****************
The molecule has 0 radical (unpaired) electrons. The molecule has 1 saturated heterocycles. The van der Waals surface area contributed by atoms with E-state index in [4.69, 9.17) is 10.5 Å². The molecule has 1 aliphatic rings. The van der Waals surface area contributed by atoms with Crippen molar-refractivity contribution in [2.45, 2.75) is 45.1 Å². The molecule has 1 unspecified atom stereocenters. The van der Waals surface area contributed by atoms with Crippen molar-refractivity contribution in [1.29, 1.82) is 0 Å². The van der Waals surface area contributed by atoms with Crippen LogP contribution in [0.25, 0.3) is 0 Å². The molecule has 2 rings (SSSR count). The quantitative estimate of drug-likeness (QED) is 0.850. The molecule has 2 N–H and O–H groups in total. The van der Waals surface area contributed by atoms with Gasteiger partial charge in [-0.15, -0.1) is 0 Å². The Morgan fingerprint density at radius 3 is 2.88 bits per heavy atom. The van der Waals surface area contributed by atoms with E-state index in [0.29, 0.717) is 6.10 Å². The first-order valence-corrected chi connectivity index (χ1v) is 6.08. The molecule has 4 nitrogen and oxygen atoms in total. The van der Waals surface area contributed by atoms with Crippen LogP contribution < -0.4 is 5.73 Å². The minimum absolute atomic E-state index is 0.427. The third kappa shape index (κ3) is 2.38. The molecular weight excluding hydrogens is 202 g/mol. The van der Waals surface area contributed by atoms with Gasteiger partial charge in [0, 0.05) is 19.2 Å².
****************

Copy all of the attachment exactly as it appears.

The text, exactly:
The molecule has 0 radical (unpaired) electrons. The molecule has 1 saturated heterocycles. The van der Waals surface area contributed by atoms with E-state index in [4.69, 9.17) is 10.5 Å². The molecule has 1 aliphatic rings. The van der Waals surface area contributed by atoms with Crippen molar-refractivity contribution in [2.45, 2.75) is 45.1 Å². The molecule has 1 unspecified atom stereocenters. The van der Waals surface area contributed by atoms with Crippen molar-refractivity contribution in [1.29, 1.82) is 0 Å². The van der Waals surface area contributed by atoms with Crippen LogP contribution in [0.25, 0.3) is 0 Å². The molecule has 2 rings (SSSR count). The quantitative estimate of drug-likeness (QED) is 0.850. The molecule has 2 N–H and O–H groups in total. The van der Waals surface area contributed by atoms with Gasteiger partial charge in [-0.15, -0.1) is 0 Å². The Morgan fingerprint density at radius 3 is 2.88 bits per heavy atom. The van der Waals surface area contributed by atoms with E-state index in [0.29, 0.717) is 6.10 Å². The first-order valence-corrected chi connectivity index (χ1v) is 6.08. The molecule has 4 nitrogen and oxygen atoms in total. The van der Waals surface area contributed by atoms with Crippen LogP contribution < -0.4 is 5.73 Å². The minimum absolute atomic E-state index is 0.427. The third kappa shape index (κ3) is 2.38. The molecular weight excluding hydrogens is 202 g/mol. The van der Waals surface area contributed by atoms with Gasteiger partial charge in [0, 0.05) is 19.2 Å².